Speaking to Marketing at a Forrester forum, digital managing director for RBS Chris Popple hinted strongly that the bank was developing an app for the Apple Watch.
He said: "We are deeply interested in wearables, we love Apple and Apple is a great partner. When they bring things to market, they think about it, they don’t just ram it out there.
"We think that what they have done with the watch is the first real application of a wearable."
The emergency cash service allows RBS and NatWest customers who have lost their bank cards to withdraw up to £250 a day using a mobile banking app.
Popple described this as a key differentiator from other high street banks, saying: "Imagine the possibilities of doing that on a watch in some capacity. That would be something unique."
Apple Watch, released globally last week, already has a number of banking apps on offer, including Tesco Bank, though none from the UK’s high street banks.
Trust and tech
RBS has a number of other tech pilots in the pipeline, targeting customers who spend more time on their phone than on the high street.
The digital transformation is, according to Popple, largely about rebuilding trust in the UK’s least trusted bank.
Despite a stated interest in wearables, this means RBS won’t be chasing technology for its own sake. Popple pointed to Barclaycard's contactless payment bracelet as an example.
We think Barclays do [technology] for technology’s sake - our true north is – is it good for customers?
He said: "We really want to be number one for customer trust. We think Barclays do [technology] for technology’s sake. Our true north is – is it good for customers? And we use that lens first."
He added: "We might end up at similar destinations on the surface of it, but we think we will end up with better customer service, because that’s our true north. And that’s a journey that takes time."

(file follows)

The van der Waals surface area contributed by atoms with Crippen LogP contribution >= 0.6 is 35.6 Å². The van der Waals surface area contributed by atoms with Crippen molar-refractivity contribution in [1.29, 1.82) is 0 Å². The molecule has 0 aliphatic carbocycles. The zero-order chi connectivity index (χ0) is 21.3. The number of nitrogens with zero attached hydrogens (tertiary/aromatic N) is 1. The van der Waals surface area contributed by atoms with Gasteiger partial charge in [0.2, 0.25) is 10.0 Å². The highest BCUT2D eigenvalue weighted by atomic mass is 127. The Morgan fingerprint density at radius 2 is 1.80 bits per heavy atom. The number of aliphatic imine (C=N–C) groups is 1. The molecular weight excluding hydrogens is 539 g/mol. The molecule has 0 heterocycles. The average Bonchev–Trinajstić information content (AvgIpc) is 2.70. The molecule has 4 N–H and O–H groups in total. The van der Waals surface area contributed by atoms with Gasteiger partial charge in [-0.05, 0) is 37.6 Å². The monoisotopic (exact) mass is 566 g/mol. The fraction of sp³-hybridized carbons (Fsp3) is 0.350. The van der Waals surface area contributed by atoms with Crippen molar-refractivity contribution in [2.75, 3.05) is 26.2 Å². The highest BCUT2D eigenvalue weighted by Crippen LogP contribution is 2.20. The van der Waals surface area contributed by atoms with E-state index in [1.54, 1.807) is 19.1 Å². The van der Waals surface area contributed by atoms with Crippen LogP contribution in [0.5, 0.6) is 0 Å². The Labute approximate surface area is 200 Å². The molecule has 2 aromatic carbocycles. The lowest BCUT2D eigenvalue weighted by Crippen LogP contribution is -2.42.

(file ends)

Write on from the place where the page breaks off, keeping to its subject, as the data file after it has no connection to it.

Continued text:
The bank has identified a number of "life moments", and produced a suite of apps to help consumers as they go through these different phases. For example, the Uniproof app will help students manage their finances.
One of the first new apps to launch will be Home Move, an advanced mortagage calculator app. The service pulls in data from Zoopla and Rightmove to help the consumer find an area to live, then take the first steps to applying for a mortgage, without having to enter a branch.
RBS has already trialled the service at its Shoreditch branch, and will launch a bigger pilot no later than July.
WhatsApp for business
Another pilot is a Whatsapp-style messaging app that enables customers to get in touch with the bank whenever suits them.
Popple said: "The beauty of messaging is that it’s asynchronous – you don’t have to be in the moment. We put a lot of stress on customers by making them come to branches, waiting for us to answer the phone, or waiting for us to do web chat."
A Whatsapp-style service could enable a busy commuter to use, for example, the NatWest mobile app, spot an unusual transaction and flag it to the bank within minutes.
Popple told Marketing that RBS had actually approached WhatsApp itself for a collaboration – but found the app won’t be moving to business "any time soon".
Instead, it is testing five alternative services with an eye to picking a partner app.